This is the final of three posts using words that have new meanings with the advent of technology:
A Day at School
Every day I walk down the path that leads me to the train platform, where I catch my ride to school. There is a history of violence in my neighborhood school, thus the long ride everyday to school. I guess the long rides to school and then home again do give me time to decompress.
On the way to school I like to read — a real book. I love my special bookmark, which my grandma gave me and has a special poem on it. I also have an attachment to turning real pages. Right now I am reading a book about the Trojan Horse.
One problem about having such a long ride to school, though, is how early I need to get up! I like to open the bedroom window really early when I am just waking up to hear the tweets of the birds in spring and summer. And once in a while I can see a spider building a web right on my window!
When I get to school, I check in with the yard duty person, who walks around with a clipboard containing all our names. Minutes later we get the command to line up. My so-called friend, Greg, is usually right behind me, asking me if he can borrow my homework so he can copy it. He is such a user.
Once I get to my first class, I lay all my books out on the desktop. I take my tablet of paper out of my backpack and dig out this widget that is a fancy pen, but looks more like a garden tool! We all get up to get our folders where we keep the agenda for the day.
According to the agenda, we are going to begin history class with a reading from an original document. It looks as if it was written on a scroll, and the syntax is really difficult to figure out! It is also written in a script that is hard to read. Some kids don’t seem to be paying much attention today. Joanne, who sits next to me, has a hacking cough. Beth, who sits in back of her, is pulling threads out of her uniform blouse. Cathy, who sits in front of me, seems to be finishing her art project with some paper and paste.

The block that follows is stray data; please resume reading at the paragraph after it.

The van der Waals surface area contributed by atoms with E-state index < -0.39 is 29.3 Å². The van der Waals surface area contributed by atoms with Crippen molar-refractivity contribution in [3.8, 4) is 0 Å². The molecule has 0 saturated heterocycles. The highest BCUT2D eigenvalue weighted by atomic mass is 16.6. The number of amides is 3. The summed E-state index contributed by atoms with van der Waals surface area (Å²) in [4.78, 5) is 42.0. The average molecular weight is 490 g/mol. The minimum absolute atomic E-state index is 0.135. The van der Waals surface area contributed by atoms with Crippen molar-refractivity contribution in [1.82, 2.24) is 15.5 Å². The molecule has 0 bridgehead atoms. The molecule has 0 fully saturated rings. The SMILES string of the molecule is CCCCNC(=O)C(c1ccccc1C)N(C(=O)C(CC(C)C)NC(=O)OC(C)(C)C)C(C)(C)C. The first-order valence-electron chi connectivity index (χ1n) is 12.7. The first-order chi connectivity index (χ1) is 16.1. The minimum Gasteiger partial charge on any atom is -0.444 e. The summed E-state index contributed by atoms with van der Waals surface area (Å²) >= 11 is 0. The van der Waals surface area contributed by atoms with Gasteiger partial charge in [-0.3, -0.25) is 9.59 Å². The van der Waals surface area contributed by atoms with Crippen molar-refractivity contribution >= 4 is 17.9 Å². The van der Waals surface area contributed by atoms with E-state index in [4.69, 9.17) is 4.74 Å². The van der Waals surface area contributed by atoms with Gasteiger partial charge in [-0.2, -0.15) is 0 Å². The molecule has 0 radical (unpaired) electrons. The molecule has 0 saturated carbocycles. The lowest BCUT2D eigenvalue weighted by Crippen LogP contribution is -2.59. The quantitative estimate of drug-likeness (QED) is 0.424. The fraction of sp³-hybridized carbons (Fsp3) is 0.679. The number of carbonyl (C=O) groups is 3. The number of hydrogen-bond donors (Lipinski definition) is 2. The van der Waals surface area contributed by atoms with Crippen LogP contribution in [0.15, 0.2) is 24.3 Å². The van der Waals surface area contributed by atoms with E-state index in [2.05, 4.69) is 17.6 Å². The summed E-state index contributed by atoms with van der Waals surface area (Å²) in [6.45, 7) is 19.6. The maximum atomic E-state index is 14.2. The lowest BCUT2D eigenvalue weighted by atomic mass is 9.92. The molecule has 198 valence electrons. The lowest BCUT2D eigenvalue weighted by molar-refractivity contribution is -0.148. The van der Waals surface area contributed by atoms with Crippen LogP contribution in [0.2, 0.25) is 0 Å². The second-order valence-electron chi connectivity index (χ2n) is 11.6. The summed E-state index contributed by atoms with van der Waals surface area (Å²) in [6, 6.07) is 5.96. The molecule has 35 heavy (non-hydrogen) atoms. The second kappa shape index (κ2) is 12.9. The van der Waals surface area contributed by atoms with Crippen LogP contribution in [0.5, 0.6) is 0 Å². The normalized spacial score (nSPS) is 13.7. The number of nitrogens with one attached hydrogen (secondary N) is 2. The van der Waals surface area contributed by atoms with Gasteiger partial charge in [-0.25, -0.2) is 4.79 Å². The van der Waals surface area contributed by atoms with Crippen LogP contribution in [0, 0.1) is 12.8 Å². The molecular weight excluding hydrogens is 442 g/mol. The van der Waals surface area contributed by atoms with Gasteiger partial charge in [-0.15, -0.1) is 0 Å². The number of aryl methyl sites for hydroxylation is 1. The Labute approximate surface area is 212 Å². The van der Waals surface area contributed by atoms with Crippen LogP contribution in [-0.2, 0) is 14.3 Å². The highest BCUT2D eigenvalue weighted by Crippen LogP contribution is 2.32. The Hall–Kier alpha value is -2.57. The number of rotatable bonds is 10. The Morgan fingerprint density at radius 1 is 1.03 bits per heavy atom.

After the first class, we have a break. I will go check my inbox to see if I have any papers to bring home. Then, my friends Joel and Jasper and I will link arms and march to our next class!
Remember when a path usually involved some dirt or grass?
And a platform was something you could see and really stand on?
Decompressing would make you feel calmer?
A bookmark was made of heavy paper and could fall out of your book?
An attachment often involved feelings?
A Trojan Horse wasn’t something that crashed your computer?
A clipboard was sturdy and something you carried around?
A command could be heard? Often loudly?
Kids had to actually put some effort in copying your homework?
Users were people who took advantage of your generosity?
A desktop was a place to put your coffee and enjoy the mess of papers?
A tablet was something you wrote on — or swallowed with a glass of water?
A widget was something someone invented and made a lot of money from? Even if you didn’t know what the heck it was?
Folders were those impossibly messy things full of papers in your two-drawer file cabinet?
History was something you might not want to repeat — and not a list of websites you have visited?
A document could give you a paper cut?
A scroll could be unrolled and read?
Syntax was something you learned in English class?
A script had lines you memorized?
Hacking was done by someone with a cough — not Russia or China or a 400-pound man sitting on a bed.
Threads were something you wore?
Paste was sticky? And some kids ate it?
An inbox was stuffed with papers you would throw away rather than messages you could simply delete.
Links were not things you pressed on to go somewhere else?
Now on Amazon! These books can be used together. However, each one can easily stand by itself. Both books have the same table of contents. The new workbook contains exercises and tests along with explanations and examples. The workbook is not yet available as an e-book, and is right now just available on Amazon. It will be available for order everywhere in a week or two. Buy the book on Amazon. Buy the workbook on Amazon. (Reviews are always appreciated! Thank you!)